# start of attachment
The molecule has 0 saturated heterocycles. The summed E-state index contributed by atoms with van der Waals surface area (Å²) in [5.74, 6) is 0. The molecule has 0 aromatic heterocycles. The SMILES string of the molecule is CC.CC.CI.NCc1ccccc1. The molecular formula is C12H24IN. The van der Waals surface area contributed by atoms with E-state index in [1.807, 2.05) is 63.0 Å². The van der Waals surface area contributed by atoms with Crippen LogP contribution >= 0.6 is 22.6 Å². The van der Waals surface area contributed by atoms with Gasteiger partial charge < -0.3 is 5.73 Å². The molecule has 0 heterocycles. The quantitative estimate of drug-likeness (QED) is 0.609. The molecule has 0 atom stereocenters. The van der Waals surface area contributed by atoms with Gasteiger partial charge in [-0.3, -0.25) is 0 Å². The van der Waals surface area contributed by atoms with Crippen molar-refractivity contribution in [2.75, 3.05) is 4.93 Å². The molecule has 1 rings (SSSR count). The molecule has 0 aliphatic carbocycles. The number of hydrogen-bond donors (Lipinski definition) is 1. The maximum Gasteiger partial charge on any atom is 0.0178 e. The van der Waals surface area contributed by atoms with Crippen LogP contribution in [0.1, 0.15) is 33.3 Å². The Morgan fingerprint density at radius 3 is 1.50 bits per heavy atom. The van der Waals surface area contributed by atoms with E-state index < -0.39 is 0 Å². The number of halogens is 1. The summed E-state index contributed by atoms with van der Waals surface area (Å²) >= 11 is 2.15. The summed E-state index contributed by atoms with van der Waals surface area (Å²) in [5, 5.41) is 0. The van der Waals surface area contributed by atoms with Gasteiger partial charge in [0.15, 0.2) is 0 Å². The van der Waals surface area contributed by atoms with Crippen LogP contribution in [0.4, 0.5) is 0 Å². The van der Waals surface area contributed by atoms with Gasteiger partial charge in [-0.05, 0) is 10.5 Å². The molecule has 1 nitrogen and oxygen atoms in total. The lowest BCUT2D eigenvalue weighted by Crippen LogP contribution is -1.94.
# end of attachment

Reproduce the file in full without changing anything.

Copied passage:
The molecule has 0 saturated heterocycles. The summed E-state index contributed by atoms with van der Waals surface area (Å²) in [5.74, 6) is 0. The molecule has 0 aromatic heterocycles. The SMILES string of the molecule is CC.CC.CI.NCc1ccccc1. The molecular formula is C12H24IN. The van der Waals surface area contributed by atoms with E-state index in [1.807, 2.05) is 63.0 Å². The van der Waals surface area contributed by atoms with Crippen LogP contribution >= 0.6 is 22.6 Å². The van der Waals surface area contributed by atoms with Gasteiger partial charge < -0.3 is 5.73 Å². The molecule has 0 heterocycles. The quantitative estimate of drug-likeness (QED) is 0.609. The molecule has 0 atom stereocenters. The van der Waals surface area contributed by atoms with Gasteiger partial charge in [-0.3, -0.25) is 0 Å². The van der Waals surface area contributed by atoms with Crippen molar-refractivity contribution in [2.75, 3.05) is 4.93 Å². The molecule has 1 rings (SSSR count). The molecule has 0 aliphatic carbocycles. The number of hydrogen-bond donors (Lipinski definition) is 1. The maximum Gasteiger partial charge on any atom is 0.0178 e. The van der Waals surface area contributed by atoms with Crippen LogP contribution in [0.1, 0.15) is 33.3 Å². The Morgan fingerprint density at radius 3 is 1.50 bits per heavy atom. The van der Waals surface area contributed by atoms with E-state index < -0.39 is 0 Å². The number of halogens is 1. The summed E-state index contributed by atoms with van der Waals surface area (Å²) >= 11 is 2.15. The summed E-state index contributed by atoms with van der Waals surface area (Å²) in [5, 5.41) is 0. The van der Waals surface area contributed by atoms with Gasteiger partial charge in [0.15, 0.2) is 0 Å². The van der Waals surface area contributed by atoms with Crippen LogP contribution in [0.4, 0.5) is 0 Å². The van der Waals surface area contributed by atoms with Gasteiger partial charge in [-0.05, 0) is 10.5 Å². The molecule has 1 nitrogen and oxygen atoms in total. The lowest BCUT2D eigenvalue weighted by Crippen LogP contribution is -1.94.